Whatever happened to the good ol’ days?

As a child, my favorite thing about breakfast cereal was earning prizes. I collected box tops and UPC codes religiously in hopes of earning poorly-made T-shirts featuring Toucan Sam and useless toys that were probably worth about $1.


That said, apparently I’m not alone. As I was perusing the Internet for research about marketing to kids online,  I stumbled across the results of a 2006 study conducted by the University of Notre Dame. It indicated that almost 40 percent of food companies’ Web sites employed the same marketing strategy as my Froot Loops boxes, urging kids to buy food so they can rack up points redeemable for brand merchandise and other goodies. The basic concept isn’t surprising. (It worked on me.) But I was surprised to learn that marketers are employing that strategy online.

In many cases, the study found that students are racking up points to gain access to games and other online content. About 73 percent of the 4,000 unique Web pages examined in the study included “advergames,” online contests in which the food company’s products or brand characters were featured. I guess it’s a smart strategy. (A 2005 study mentioned in Brandweek indicated that 61 percent of 4,000 kids up to age 15 play video games every day.)  But it raises some serious ethical concerns, particularly with the rising childhood obesity rates in the U.S. (The CDC has a great color-changing map that shows how dramatically obesity rates increased from 1985 to 2007.) A former fat kid myself, I find this really disconcerting. This strategy not only urges kids to buy more food; it also encourages them to be sedentary!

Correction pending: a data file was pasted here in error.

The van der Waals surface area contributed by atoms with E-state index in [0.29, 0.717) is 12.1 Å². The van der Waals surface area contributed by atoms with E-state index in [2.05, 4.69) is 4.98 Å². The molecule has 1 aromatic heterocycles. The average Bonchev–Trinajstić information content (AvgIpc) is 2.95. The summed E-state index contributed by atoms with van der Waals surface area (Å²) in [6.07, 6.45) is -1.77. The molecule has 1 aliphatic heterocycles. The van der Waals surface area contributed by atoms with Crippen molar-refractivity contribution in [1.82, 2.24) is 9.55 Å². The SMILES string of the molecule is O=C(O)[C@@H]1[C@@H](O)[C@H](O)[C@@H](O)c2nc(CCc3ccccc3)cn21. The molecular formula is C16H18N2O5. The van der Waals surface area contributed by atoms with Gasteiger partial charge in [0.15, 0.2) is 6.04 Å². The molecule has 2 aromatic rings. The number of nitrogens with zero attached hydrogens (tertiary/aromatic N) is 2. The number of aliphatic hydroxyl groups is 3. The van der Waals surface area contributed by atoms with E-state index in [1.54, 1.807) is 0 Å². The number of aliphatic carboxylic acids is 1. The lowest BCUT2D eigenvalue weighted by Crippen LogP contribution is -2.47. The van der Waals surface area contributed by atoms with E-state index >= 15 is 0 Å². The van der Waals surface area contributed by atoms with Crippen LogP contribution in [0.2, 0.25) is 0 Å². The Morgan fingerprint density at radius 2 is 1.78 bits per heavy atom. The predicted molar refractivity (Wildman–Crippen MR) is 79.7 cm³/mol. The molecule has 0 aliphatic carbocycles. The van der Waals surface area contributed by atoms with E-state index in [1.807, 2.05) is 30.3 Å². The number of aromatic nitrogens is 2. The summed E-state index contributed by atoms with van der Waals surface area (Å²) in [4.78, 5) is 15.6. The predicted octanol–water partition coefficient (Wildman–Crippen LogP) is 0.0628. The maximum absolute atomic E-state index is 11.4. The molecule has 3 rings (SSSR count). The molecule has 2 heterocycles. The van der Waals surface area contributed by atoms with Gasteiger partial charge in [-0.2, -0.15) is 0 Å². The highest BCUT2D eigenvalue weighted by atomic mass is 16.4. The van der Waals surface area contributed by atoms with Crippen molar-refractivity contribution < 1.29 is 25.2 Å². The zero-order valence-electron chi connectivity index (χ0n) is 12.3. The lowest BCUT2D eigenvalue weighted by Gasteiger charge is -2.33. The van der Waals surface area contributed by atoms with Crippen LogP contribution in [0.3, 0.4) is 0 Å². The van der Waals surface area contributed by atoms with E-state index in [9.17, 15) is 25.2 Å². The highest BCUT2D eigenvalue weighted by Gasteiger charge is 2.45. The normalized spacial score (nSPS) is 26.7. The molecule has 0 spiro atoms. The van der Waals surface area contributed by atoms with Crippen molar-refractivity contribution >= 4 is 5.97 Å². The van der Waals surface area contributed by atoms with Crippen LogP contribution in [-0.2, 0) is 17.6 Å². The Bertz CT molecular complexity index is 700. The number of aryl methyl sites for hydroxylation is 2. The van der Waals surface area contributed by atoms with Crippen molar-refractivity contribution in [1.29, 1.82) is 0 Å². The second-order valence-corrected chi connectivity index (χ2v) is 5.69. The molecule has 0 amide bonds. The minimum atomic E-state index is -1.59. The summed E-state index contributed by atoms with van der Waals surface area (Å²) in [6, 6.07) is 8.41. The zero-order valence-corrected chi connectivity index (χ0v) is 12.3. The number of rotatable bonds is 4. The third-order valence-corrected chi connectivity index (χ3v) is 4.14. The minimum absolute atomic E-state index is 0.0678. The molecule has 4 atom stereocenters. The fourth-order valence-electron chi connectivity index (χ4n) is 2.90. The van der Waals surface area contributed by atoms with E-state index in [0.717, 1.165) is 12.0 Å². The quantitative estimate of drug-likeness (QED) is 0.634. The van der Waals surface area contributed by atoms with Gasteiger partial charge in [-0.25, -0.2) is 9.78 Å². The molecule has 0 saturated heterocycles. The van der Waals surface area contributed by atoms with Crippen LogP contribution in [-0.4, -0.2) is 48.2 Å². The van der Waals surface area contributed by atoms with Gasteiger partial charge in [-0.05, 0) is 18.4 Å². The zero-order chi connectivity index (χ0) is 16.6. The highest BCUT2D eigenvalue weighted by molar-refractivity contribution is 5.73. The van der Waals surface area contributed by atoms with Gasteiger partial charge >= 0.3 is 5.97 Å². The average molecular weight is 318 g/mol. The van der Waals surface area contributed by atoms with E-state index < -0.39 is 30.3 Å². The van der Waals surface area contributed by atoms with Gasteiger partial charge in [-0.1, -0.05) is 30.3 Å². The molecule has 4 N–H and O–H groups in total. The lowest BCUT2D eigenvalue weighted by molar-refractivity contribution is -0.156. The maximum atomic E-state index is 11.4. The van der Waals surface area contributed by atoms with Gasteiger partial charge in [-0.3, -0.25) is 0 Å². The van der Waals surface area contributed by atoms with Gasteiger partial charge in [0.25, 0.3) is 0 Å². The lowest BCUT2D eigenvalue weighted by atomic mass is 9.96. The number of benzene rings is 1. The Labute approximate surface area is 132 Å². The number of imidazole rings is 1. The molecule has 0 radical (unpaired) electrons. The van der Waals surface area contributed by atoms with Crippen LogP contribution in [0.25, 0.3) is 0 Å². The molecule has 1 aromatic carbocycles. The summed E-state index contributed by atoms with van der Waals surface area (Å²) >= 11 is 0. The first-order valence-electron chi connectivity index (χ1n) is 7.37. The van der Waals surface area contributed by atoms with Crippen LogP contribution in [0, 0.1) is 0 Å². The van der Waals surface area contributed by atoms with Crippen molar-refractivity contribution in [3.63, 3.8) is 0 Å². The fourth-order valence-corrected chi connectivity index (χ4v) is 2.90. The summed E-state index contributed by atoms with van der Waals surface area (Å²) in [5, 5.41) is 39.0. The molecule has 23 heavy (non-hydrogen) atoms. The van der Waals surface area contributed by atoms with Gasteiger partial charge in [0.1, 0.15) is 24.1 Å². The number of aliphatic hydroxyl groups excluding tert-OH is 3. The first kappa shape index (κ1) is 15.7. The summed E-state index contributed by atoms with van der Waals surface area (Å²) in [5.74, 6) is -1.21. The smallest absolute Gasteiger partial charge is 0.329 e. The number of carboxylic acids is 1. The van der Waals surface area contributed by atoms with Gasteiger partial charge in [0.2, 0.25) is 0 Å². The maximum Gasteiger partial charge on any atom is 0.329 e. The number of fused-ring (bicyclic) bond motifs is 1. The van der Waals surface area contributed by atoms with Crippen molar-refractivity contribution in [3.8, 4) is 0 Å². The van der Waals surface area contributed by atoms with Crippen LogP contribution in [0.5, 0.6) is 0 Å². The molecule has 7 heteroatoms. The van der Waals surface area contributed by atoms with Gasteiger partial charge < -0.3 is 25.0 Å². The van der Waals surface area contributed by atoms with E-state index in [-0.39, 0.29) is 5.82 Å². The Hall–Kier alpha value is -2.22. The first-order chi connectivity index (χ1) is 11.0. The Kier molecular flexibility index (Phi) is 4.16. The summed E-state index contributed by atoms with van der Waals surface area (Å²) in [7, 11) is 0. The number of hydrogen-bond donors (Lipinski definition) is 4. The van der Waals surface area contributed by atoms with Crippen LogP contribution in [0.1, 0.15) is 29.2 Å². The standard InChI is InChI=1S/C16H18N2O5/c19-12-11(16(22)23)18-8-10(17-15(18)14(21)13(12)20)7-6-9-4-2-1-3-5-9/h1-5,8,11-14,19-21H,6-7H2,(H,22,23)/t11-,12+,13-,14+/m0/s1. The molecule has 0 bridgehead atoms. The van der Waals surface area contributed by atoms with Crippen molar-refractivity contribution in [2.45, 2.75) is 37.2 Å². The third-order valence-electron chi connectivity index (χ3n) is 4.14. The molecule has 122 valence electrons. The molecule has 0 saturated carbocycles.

The Notre Dame study provided no context or justification as to why this strategy is being employed and I couldn’t find additional research on the subject, but I suppose the argument from some companies might be that they’re being up-front about the nutritional content in their products and/or they’re providing educational material. The study found that “about half of the sites provided nutritional information such as that found on product labels, and 44 percent included a nutritional claim such as ‘good source of vitamins and minerals,'” but I doubt most kids know how or care to read nutrition info. About 35 percent of the sites provided educational info about dinosaurs, astronomy, geography and other subjects, but that’s not really impressive, either, since they’ll eventually learn that stuff in school anyway. I really wish someone had urged me not to eat so much sugar-coated cereal when I was a kid — it would have saved me a lot of time and money at the gym later — and I hope somebody wises up and spreads that message to these kids, too.


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